What we have behind the streamlined presentation is an equally honed racing package that provides players with a range of cars spread out across numerous racing disciplines from hill climb to rally cross, vehicles from as far back as the 1960’s to the present day. Each can be taken out and raced in one of several game modes, from online leagues with friends, to standard PVP and the real meat of this delicious meal, single player. Codies seem to be intent on providing regular content in the form of both daily and monthly challenges, the latter set to reward substantial cash pay-outs to those who perform well enough. The standard mode of play though, Championship, sees players embark upon a European tour, taking on six events which are each comprised of four stages. Initially, I thought that was all that it had to offer, especially given how poorly I performed on my first attempt, but I quickly realised that this was in fact just the bottom rung of the championship ladder, seeing the difficulty rise across a further four available championships, each offering trickier courses and an increased number of stages.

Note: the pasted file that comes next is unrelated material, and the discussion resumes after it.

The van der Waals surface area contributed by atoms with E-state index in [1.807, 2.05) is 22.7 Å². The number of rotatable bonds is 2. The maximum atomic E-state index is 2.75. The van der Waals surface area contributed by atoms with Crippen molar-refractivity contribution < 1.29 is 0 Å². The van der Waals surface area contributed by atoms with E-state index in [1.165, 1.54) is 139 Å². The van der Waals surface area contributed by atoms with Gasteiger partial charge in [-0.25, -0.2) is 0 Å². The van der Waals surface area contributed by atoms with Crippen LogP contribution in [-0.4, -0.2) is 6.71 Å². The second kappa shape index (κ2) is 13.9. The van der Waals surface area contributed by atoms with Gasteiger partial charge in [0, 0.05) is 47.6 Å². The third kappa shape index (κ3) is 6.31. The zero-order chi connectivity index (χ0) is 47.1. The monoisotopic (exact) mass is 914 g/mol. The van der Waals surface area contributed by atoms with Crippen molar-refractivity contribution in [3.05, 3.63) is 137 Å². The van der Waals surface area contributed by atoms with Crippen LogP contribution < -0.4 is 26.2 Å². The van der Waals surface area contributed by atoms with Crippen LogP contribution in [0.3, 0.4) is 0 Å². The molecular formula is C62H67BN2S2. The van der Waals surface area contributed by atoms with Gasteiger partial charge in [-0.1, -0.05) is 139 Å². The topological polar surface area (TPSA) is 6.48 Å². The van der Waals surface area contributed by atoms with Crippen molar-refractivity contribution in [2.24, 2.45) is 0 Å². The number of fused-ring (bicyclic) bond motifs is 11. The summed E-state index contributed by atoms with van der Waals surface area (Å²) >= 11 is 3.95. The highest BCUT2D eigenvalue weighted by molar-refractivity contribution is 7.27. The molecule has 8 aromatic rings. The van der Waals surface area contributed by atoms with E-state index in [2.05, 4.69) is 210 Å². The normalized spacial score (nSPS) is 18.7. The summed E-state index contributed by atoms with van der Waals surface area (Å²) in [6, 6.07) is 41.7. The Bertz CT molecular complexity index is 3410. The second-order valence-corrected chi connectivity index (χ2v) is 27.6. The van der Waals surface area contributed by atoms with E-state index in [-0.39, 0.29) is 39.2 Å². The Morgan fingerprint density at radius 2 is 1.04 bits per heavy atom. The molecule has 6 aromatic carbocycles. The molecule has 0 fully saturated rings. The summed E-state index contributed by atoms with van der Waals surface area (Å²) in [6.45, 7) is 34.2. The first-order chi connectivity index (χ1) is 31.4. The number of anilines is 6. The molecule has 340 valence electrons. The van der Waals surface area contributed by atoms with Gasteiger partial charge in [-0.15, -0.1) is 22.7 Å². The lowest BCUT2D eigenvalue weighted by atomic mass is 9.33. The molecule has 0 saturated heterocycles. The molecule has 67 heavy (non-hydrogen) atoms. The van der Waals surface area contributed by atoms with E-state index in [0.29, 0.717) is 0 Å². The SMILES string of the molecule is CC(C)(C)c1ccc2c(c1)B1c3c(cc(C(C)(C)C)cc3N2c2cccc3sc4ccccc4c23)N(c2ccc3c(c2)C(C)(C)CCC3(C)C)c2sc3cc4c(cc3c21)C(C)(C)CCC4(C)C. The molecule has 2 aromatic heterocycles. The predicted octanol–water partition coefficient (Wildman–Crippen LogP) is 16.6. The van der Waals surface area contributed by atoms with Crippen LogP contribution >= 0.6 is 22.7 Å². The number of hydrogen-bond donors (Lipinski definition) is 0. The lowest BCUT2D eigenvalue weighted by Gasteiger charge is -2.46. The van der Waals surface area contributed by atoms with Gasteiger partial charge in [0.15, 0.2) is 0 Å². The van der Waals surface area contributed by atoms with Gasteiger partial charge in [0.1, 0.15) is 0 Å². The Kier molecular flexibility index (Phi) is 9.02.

What will undoubtedly seem to be disappointing is what the content looks like on paper, with just seven rallies and somewhere over forty cars, Dirt Rally doesn’t seem to have an abundance of content to keep players engaged with it. Yet the real strength of the game that ultimately shines through is the fact that each car is its own beast, each presents unique challenges to the player, and each takes a fairly substantial amount of time to master. Sure, you might very well be traversing the same limited set of environments time and time again, but this doesn’t really become too much of an issue because what is ultimately the greatest strength of the game is its tight focus of pure rallying. Yes, it can obviously be frustrating when something goes wrong, but ultimately, it simply becomes a learning experience, there are no more flashbacks to get players out of jail, they simply have to dust themselves down and either carry on, and try again. When everything goes well, when the car is swinging round acute u-turns and handling every terrain change with aplomb, there are few more satisfying experiences to be found, not simply within the realm of driving games, but of the entire industry’s offerings in general. This is as pure as a rally game can get, and Codemasters quite rightly deserve all of the acclaim that they have thus far received for it.